The Pretoria High Court rules that the AARTO Act and its amendment are unconstitutional and invalid.
- Pretoria High Court has ruled that the AARTO Act and its Amendment is unconstitutional.
- OUTA and AA note that the AARTO was not developed to improve road safety.
- Government will have to go back to the drawing board to develop new legislation.
- For motoring news, go to Wheels24
In a landmark and eagerly awaited judgement delivered earlier today, the Pretoria High Court ruled on the constitutionality of the AARTO Acts (Administrative Adjudication of Road Traffic Offences).
OUTA challenged the constitutional validity of AARTO and the AARTO Amendment Act and asked the court in October 2021 to declare both the main act and the amendment act unconstitutional.
The government initially passed the Administrative Adjudication of Road Traffic Offences (AARTO) Act into law in 1998; the AARTO Act has been in force for more than twelve years in the jurisdictions of the Metropolitan Municipalities of Tshwane (from 1 July 2008) and Johannesburg (from 1 November 2008), according to the AARTO website.
The AARTO Act was believed to have differed entirely from the Criminal Procedure Act, which has been and still is used to prosecute road traffic offences everywhere in South Africa except Johannesburg and Tshwane.
Traffic officer at a road block
Demerit system is unconstitutional and invalid
The Pretoria High Court today delivered its ruling on the constitutionality of the AARTO Acts. Judge Annali Basson found in favour of the Organisation Undoing Tax Abuse (OUTA) and agreed with OUTA’s position that the legislation unlawfully intrudes upon the exclusive executive and legislative competence of the local and provincial governments envisaged in the Constitution, preventing local and provincial governments from regulating their own affairs.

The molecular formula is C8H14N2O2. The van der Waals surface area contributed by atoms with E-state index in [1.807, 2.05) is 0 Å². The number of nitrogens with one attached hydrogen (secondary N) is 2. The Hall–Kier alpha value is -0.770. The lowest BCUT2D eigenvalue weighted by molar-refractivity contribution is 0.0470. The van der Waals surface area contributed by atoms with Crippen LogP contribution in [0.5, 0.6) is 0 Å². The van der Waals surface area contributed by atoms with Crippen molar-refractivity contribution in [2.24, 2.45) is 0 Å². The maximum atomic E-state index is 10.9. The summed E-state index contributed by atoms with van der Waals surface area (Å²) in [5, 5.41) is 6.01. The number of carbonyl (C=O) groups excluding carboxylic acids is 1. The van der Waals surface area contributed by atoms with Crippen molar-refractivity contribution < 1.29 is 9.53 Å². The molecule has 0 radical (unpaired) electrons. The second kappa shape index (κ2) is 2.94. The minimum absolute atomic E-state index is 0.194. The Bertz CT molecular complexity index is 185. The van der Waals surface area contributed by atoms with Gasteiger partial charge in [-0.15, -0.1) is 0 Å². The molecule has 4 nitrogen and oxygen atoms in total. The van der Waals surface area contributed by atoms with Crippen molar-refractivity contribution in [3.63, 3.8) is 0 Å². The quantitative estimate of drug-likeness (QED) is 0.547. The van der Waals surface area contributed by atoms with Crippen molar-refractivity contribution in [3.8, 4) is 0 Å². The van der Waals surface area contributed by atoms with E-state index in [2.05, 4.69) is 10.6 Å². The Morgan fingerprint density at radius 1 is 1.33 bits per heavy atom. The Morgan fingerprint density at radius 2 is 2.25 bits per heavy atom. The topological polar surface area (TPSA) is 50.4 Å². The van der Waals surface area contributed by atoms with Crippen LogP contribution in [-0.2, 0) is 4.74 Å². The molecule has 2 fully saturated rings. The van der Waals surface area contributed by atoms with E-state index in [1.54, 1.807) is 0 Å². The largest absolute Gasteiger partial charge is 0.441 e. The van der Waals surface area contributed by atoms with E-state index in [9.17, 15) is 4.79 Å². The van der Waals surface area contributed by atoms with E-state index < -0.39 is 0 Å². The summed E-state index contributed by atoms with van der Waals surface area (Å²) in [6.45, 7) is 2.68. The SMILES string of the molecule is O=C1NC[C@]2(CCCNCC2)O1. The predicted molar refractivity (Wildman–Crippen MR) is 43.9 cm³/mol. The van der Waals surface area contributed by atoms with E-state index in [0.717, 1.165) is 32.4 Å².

The respondents in the case were the Minister of Transport, the Minister Of Co-Operative Governance and Traditional Affairs, the Road Traffic Infringement Authority (RTIA) and the Appeals Tribunal. The court ordered the Minister of Transport and the RTIA to pay OUTA’s costs, including the costs of two counsel.
Traffic officers in conversation with a motorist
The act was not about improving road safety
OUTA had raised its concerns and objections about the AARTO Act and the published AARTO Amendment Act for many years and shared its concerns with relevant authorities before the Amendment Act was published. The organisation said they believe that these pieces of traffic legislation are unconstitutional and will not assist with curbing road traffic fatalities in South Africa.
The AA (Automobile Association of South Africa) echoed OUTA’s statements: “We welcome the decision as it validates our position regarding issues we’ve raised in relation to AARTO not promoting road safety but that it is, instead, geared towards revenue collection.”
In her judgement, honourable Judge Basson concluded the following: “It, therefore, follows in my view that the AARTO Act and the Amendment Act must be declared to be inconsistent with the Constitution in its entirety. It is therefore declared that the AARTO Act and the Amendment Acts are unconstitutional and invalid.”
“We are very pleased with the court’s decision. OUTA believes that AARTO in its current format does nothing to improve road safety, nor does it reduce the scourge of road fatalities in South Africa. We are satisfied that the judgment will be sending the government back to the drawing board. This time around, we trust the relevant departments will engage meaningfully with civil society to obtain our input when developing such important policies for the country. South Africa needs effective processes enabled by fair adjudication that complies with the Constitution,” says Adv Stefanie Fick, Executive Director of the Accountability and Governance Divisions at OUTA.
Wheels24 will bring you more on this developing story, and how it will impact motorists who have received fines under the AARTO Act and its amendment.
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